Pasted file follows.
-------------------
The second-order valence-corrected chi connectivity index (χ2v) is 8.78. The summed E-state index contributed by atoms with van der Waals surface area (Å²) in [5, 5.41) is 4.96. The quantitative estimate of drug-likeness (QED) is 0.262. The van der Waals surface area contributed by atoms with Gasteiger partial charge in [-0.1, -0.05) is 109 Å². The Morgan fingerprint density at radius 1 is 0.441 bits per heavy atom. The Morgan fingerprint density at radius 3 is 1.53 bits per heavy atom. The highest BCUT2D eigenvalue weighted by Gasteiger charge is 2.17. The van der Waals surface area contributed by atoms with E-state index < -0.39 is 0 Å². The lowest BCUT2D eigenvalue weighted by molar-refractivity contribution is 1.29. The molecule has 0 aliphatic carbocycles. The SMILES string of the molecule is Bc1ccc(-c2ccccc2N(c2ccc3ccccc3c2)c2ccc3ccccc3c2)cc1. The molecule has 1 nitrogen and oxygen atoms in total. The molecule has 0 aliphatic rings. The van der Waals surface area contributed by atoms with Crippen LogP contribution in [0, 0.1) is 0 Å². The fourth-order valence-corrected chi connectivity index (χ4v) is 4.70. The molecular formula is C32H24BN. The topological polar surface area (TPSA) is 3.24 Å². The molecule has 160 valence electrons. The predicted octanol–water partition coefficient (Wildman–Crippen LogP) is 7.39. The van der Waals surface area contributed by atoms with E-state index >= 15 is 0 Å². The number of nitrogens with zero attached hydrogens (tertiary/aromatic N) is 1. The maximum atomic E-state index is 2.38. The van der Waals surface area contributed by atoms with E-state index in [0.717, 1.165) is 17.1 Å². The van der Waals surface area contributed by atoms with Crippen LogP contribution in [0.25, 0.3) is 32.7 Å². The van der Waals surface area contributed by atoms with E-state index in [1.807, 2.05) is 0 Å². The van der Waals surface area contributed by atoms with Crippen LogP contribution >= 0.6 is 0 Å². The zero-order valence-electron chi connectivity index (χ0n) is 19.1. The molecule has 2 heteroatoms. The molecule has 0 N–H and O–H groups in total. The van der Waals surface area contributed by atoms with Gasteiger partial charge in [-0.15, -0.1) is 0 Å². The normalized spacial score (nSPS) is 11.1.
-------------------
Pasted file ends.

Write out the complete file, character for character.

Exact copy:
The second-order valence-corrected chi connectivity index (χ2v) is 8.78. The summed E-state index contributed by atoms with van der Waals surface area (Å²) in [5, 5.41) is 4.96. The quantitative estimate of drug-likeness (QED) is 0.262. The van der Waals surface area contributed by atoms with Gasteiger partial charge in [-0.1, -0.05) is 109 Å². The Morgan fingerprint density at radius 1 is 0.441 bits per heavy atom. The Morgan fingerprint density at radius 3 is 1.53 bits per heavy atom. The highest BCUT2D eigenvalue weighted by Gasteiger charge is 2.17. The van der Waals surface area contributed by atoms with E-state index < -0.39 is 0 Å². The lowest BCUT2D eigenvalue weighted by molar-refractivity contribution is 1.29. The molecule has 0 aliphatic carbocycles. The SMILES string of the molecule is Bc1ccc(-c2ccccc2N(c2ccc3ccccc3c2)c2ccc3ccccc3c2)cc1. The molecule has 1 nitrogen and oxygen atoms in total. The molecule has 0 aliphatic rings. The van der Waals surface area contributed by atoms with Crippen LogP contribution in [0, 0.1) is 0 Å². The fourth-order valence-corrected chi connectivity index (χ4v) is 4.70. The molecular formula is C32H24BN. The topological polar surface area (TPSA) is 3.24 Å². The molecule has 160 valence electrons. The predicted octanol–water partition coefficient (Wildman–Crippen LogP) is 7.39. The van der Waals surface area contributed by atoms with E-state index >= 15 is 0 Å². The number of nitrogens with zero attached hydrogens (tertiary/aromatic N) is 1. The maximum atomic E-state index is 2.38. The van der Waals surface area contributed by atoms with E-state index in [0.717, 1.165) is 17.1 Å². The van der Waals surface area contributed by atoms with Crippen LogP contribution in [0.25, 0.3) is 32.7 Å². The van der Waals surface area contributed by atoms with E-state index in [1.807, 2.05) is 0 Å². The van der Waals surface area contributed by atoms with Crippen LogP contribution >= 0.6 is 0 Å². The zero-order valence-electron chi connectivity index (χ0n) is 19.1. The molecule has 2 heteroatoms. The molecule has 0 N–H and O–H groups in total. The van der Waals surface area contributed by atoms with Gasteiger partial charge in [-0.15, -0.1) is 0 Å². The normalized spacial score (nSPS) is 11.1.